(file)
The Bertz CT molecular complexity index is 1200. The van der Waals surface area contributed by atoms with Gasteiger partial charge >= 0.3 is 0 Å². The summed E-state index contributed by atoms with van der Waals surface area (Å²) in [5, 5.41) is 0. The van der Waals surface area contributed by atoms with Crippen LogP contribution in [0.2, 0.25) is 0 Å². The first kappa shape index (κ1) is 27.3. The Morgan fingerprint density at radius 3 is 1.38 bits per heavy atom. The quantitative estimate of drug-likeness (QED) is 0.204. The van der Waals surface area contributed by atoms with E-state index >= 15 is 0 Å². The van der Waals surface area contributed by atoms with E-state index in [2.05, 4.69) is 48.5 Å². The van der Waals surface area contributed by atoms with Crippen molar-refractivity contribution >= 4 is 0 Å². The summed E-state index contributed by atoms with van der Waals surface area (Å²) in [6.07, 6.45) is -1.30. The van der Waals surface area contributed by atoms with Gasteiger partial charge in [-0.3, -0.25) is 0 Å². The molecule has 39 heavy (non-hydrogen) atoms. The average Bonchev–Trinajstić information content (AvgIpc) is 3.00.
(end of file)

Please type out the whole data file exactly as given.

The Bertz CT molecular complexity index is 1200. The van der Waals surface area contributed by atoms with Gasteiger partial charge >= 0.3 is 0 Å². The summed E-state index contributed by atoms with van der Waals surface area (Å²) in [5, 5.41) is 0. The van der Waals surface area contributed by atoms with Crippen LogP contribution in [0.2, 0.25) is 0 Å². The first kappa shape index (κ1) is 27.3. The Morgan fingerprint density at radius 3 is 1.38 bits per heavy atom. The quantitative estimate of drug-likeness (QED) is 0.204. The van der Waals surface area contributed by atoms with E-state index >= 15 is 0 Å². The van der Waals surface area contributed by atoms with E-state index in [2.05, 4.69) is 48.5 Å². The van der Waals surface area contributed by atoms with Crippen molar-refractivity contribution >= 4 is 0 Å². The summed E-state index contributed by atoms with van der Waals surface area (Å²) in [6.07, 6.45) is -1.30. The van der Waals surface area contributed by atoms with Gasteiger partial charge in [-0.3, -0.25) is 0 Å². The molecule has 39 heavy (non-hydrogen) atoms. The average Bonchev–Trinajstić information content (AvgIpc) is 3.00.